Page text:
In this collection there's quite a range of emotion, from fear to tenderness toward another person or the world, from bitterness to playfulness. I think as his work develops Beckman is finding ways, from occasional deployment of a title, to exposing more inner feeling, to let himself be pinned down and found by the reader.

There are so many superb and memorable moments in this collection. From the first lines of the opening poem:


that form from bells

planes that act

like stars

with simple monosyllables delicately opening up layers of meaning; to the closing poem, which begins:

Let my still dark soul

be music. A made whistle

floating out a window


This piece is almost an ars poetica, a call to something quiet and obscure inside him to be music, but what kind of music? a whistle, the humblest of instruments (and then it floats out a "window/ arranged," the recurrent twist into the odd and elusive). The speaker reaches down to pick up some "little thing." Then the book closes where it opened in the night sky:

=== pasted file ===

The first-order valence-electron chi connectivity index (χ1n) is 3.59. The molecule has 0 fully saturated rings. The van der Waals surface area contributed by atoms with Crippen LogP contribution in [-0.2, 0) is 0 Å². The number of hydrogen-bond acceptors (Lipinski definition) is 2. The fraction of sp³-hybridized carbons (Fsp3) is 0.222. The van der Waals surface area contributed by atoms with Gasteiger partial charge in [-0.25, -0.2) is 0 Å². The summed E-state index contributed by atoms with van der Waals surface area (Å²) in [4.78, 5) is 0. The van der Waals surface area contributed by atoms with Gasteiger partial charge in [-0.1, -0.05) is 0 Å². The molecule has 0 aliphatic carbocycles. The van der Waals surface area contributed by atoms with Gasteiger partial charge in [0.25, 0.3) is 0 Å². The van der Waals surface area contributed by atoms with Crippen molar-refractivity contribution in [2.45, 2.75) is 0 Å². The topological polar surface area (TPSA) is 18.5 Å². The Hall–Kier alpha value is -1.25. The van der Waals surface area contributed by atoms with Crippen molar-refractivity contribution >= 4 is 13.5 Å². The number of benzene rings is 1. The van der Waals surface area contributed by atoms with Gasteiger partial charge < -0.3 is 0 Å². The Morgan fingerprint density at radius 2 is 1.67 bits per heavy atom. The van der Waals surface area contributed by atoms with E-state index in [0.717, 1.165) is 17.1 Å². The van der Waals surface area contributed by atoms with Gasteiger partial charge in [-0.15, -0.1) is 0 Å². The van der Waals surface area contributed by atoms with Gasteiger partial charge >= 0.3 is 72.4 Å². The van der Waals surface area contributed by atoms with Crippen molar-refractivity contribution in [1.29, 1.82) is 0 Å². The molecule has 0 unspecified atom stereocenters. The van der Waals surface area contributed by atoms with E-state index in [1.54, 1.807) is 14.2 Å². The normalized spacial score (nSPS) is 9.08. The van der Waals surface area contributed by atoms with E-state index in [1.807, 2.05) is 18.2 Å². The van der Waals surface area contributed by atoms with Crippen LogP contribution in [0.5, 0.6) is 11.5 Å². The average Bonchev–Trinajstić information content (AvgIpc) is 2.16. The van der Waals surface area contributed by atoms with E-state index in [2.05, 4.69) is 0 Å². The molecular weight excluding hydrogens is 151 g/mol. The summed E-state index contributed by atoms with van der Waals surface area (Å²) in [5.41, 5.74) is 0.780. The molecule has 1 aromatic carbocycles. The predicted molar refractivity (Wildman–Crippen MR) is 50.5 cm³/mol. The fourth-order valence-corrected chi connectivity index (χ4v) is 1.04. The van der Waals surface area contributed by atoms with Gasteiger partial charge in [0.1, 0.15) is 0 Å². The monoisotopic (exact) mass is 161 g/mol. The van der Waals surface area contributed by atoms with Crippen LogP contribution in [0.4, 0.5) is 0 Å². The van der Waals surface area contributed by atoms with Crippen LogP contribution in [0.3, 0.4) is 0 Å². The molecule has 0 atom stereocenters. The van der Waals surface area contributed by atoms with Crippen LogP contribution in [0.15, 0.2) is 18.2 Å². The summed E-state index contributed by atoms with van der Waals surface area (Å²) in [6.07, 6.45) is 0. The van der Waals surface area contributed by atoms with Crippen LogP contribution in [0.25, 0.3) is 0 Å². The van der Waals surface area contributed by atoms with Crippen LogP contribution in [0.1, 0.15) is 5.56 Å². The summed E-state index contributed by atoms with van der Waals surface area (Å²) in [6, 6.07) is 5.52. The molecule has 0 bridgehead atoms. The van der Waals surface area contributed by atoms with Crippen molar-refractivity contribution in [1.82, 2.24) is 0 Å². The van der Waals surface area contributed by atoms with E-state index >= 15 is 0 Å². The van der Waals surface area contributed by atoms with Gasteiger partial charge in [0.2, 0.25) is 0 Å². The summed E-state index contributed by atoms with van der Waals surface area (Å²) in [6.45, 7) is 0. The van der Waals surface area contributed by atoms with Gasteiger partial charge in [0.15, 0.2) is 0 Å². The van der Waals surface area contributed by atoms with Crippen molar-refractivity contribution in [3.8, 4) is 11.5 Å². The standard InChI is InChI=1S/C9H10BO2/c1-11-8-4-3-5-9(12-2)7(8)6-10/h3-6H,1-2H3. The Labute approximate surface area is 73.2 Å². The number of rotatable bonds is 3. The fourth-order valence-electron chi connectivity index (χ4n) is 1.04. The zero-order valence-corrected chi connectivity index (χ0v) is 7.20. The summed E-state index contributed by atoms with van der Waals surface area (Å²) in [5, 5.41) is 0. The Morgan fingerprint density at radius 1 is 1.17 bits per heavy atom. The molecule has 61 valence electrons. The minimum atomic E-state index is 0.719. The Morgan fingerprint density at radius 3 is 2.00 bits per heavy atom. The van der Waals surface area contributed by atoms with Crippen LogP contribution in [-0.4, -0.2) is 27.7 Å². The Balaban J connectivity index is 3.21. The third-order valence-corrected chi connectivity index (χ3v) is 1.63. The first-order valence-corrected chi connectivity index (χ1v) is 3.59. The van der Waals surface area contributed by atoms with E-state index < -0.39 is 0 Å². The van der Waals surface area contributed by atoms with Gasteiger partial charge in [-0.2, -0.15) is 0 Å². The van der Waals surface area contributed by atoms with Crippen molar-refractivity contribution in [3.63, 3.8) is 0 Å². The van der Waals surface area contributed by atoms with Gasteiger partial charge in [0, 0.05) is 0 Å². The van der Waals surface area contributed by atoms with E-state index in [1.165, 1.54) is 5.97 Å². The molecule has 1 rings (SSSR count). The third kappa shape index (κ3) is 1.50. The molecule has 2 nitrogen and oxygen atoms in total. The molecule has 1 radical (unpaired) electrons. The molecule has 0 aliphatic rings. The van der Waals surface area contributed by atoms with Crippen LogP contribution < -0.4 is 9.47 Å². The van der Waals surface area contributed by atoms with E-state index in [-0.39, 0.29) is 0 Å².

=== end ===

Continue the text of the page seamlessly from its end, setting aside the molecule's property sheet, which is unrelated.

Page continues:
Eight dead stars

make a sickle,

and the earth

is covered in grass.

Again the simple syllables "arrange" into a careful, surprising pattern, that does take us out that window into the world of vast spaces, so much time that dead stars can still give us light, and a sickle that might cut the grass that covers the world. That's the Beckman package—a poetics struggling against itself, resisting its own poem-ness, dancing in and out of hiding, full of risks and innovations, loveliness that is difficult to explain. Not being able to explain is perhaps the point—these are poems that work gently, respectfully, insistently, almost reverently around the incommunicable. They do this without giving up on communicating something important.

Dan Alter lives and writes in northern California's East Bay.